A lot has been made of the potential of this Washington Nationals lineup when everyone is healthy.
Unfortunately for Mike Rizzo, Matt Williams and everyone associated with the Nationals, we've had the last three months to talk about that potential while players shuttled to and from the disabled list.
Yesterday was the first time since the seventh inning on opening day that we got to see the planned eight starting position players in place.
Wilson Ramos is now healthy, with his hamate bone removed and his hamstrings hopefully strong. Ryan Zimmerman's fractured thumb is now healed. Adam LaRoche's quad issues appear to be behind him. And Bryce Harper's torn ligament in his thumb is no longer an issue.
On opening day, we discussed how LaRoche - who hit 33 homers and drove in 100 runs in 2012 - was hitting seventh, and Anthony Rendon - who possessed a world of offensive talent - was batting eighth.
We didn't know it at the time, but the Nats' opening day Nos. 7 and 8 hitters have ended up being far and away the team's most consistent offensive producers this season. That's lineup depth.
Ramos was batting in the cleanup spot on opening day. Last night, the guy who has 30-homer potential when he's healthy and clicking offensively was hitting eighth. That's lineup depth.
In a big situation in the sixth inning last night, with the game tied and runners at second and third, the Rockies intentionally walked Harper to get to Ian Desmond, the No. 7 hitter in last night's lineup, one who happens to lead the Nats in homers and RBIs.
Desmond made the Rockies pay, ripping a first-pitch double into the left field corner, clearing the bases and busting the game open. Walk the No. 6 guy, the No. 7 guy is ready to do some damage. That's lineup depth.
It sounds cheesy, but it's true. Now that the Nationals have everyone healthy, where are the easy outs? Where are the soft spots in this batting order? When Williams writes in Harper's name in left field, Zimmerman at third base and Rendon at second, he gives the Nats their best offensive lineup, and one that flat-out can punish opposing pitchers. There's no let-up from 1-8 in the order, and we saw last night what that can lead to.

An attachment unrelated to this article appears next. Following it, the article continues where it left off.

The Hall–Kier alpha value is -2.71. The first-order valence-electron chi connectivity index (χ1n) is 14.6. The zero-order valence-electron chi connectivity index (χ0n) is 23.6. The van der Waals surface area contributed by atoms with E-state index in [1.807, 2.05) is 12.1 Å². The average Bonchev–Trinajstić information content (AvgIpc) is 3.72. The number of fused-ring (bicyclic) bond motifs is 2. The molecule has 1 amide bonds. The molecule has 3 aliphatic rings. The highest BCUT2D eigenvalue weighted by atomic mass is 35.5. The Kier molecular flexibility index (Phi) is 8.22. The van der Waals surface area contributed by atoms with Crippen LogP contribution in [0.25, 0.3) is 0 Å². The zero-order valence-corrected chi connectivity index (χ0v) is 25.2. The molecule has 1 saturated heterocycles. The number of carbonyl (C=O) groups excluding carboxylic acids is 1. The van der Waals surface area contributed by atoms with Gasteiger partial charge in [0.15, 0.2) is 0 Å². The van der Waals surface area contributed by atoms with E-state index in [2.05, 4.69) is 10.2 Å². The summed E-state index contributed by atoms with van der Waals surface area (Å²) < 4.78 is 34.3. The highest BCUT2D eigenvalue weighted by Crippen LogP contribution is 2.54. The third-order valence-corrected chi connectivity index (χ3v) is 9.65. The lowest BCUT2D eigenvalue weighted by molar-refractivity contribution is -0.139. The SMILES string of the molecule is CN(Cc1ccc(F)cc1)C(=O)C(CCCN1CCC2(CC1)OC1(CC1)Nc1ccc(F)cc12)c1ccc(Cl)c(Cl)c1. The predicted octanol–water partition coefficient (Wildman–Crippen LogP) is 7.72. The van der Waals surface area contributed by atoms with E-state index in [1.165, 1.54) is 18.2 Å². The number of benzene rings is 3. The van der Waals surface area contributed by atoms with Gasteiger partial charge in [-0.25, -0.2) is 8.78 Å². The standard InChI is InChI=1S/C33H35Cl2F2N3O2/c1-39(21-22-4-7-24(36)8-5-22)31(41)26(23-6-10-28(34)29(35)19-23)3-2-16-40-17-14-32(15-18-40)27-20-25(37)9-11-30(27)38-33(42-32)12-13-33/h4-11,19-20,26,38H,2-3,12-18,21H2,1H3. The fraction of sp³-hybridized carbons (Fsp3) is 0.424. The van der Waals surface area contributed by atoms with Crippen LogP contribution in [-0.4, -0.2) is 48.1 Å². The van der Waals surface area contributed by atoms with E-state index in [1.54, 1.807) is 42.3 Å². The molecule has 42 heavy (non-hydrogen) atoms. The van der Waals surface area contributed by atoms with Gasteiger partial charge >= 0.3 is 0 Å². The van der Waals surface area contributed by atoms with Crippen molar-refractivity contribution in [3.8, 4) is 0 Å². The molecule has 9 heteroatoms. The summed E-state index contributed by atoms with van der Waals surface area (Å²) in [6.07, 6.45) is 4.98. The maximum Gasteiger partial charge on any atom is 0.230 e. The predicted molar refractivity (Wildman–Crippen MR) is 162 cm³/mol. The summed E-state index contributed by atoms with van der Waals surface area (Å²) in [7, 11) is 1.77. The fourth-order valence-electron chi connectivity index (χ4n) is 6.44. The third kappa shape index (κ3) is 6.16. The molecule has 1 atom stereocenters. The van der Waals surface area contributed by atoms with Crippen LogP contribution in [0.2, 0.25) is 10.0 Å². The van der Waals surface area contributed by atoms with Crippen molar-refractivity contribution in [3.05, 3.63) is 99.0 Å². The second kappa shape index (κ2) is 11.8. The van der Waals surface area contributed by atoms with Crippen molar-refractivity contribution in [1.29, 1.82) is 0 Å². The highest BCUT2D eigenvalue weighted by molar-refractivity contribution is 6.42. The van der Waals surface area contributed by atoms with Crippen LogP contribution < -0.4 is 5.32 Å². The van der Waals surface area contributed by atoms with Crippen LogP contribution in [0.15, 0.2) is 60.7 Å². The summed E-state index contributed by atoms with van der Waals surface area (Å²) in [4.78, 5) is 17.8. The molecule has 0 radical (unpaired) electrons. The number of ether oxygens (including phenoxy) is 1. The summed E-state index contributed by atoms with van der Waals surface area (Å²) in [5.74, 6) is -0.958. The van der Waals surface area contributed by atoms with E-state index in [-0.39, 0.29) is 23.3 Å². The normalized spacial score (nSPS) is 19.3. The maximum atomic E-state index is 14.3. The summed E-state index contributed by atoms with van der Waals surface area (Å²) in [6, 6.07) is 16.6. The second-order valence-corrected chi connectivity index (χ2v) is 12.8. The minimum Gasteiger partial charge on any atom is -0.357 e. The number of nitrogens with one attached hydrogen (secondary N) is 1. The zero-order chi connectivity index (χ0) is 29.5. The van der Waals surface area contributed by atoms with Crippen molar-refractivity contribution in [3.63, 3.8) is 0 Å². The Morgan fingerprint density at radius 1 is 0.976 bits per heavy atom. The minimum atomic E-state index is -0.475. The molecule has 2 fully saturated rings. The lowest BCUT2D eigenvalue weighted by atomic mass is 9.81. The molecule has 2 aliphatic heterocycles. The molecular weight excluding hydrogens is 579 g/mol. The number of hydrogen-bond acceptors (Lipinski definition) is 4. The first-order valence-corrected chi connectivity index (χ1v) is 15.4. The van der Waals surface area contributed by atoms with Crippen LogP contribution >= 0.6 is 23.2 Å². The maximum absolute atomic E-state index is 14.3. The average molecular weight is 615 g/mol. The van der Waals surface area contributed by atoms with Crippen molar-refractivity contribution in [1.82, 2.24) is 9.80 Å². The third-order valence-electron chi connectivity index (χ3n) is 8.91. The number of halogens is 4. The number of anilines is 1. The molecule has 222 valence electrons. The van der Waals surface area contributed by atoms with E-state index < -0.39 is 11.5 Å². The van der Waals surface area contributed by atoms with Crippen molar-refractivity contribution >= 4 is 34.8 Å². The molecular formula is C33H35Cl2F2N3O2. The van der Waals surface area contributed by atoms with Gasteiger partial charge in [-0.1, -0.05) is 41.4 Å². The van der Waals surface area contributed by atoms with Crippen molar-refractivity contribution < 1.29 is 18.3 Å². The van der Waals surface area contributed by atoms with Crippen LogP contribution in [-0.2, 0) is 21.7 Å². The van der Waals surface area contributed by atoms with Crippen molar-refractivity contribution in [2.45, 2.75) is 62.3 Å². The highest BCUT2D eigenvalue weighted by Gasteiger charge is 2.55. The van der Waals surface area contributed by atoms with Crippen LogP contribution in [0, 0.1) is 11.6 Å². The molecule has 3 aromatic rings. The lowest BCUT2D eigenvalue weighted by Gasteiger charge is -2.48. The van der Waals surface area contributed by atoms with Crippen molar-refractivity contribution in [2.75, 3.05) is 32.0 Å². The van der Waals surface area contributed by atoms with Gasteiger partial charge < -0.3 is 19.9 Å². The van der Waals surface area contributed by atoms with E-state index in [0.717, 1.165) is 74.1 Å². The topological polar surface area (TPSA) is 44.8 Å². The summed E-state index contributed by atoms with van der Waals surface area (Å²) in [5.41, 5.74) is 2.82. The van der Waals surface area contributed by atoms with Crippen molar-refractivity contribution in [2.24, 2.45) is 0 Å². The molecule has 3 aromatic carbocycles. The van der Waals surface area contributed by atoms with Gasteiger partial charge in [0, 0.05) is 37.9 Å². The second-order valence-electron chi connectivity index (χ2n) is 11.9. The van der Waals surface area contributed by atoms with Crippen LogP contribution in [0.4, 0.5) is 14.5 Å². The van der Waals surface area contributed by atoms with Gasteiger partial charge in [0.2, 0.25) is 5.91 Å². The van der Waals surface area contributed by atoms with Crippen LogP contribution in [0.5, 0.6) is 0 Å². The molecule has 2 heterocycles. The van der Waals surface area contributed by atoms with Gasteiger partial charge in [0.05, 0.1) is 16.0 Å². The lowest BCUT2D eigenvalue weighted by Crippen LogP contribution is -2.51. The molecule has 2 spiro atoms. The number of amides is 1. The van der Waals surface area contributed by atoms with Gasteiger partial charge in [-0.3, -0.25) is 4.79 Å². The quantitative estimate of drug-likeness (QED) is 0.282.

"It's a strong lineup," Desmond said afterwards. "I don't think there's too many opposing pitchers out there that want to see it."
"It's one of the best lineups in baseball and pitchers are going to have a hard time with us," said Jordan Zimmermann, who benefited from the offensive explosion and was last night's winning pitcher.
The Nats have a bunch of streaky hitters in this lineup, and there will be times when the bats collectively go quiet. That's bound to happen, even with everyone now healthy.
But with Harper back from the DL, joining the list of players to work back from injuries and slide back into the lineup, the Nats have the potential to put up crooked numbers on any given night. Their lineup has depth, their lineup has punch, and now, what everyone has envisioned dating back to spring training has finally come together.
"One through eight, pick your poison," Harper said, "because you're gonna get a guy that can hit the ball out of the ballpark or hit a double."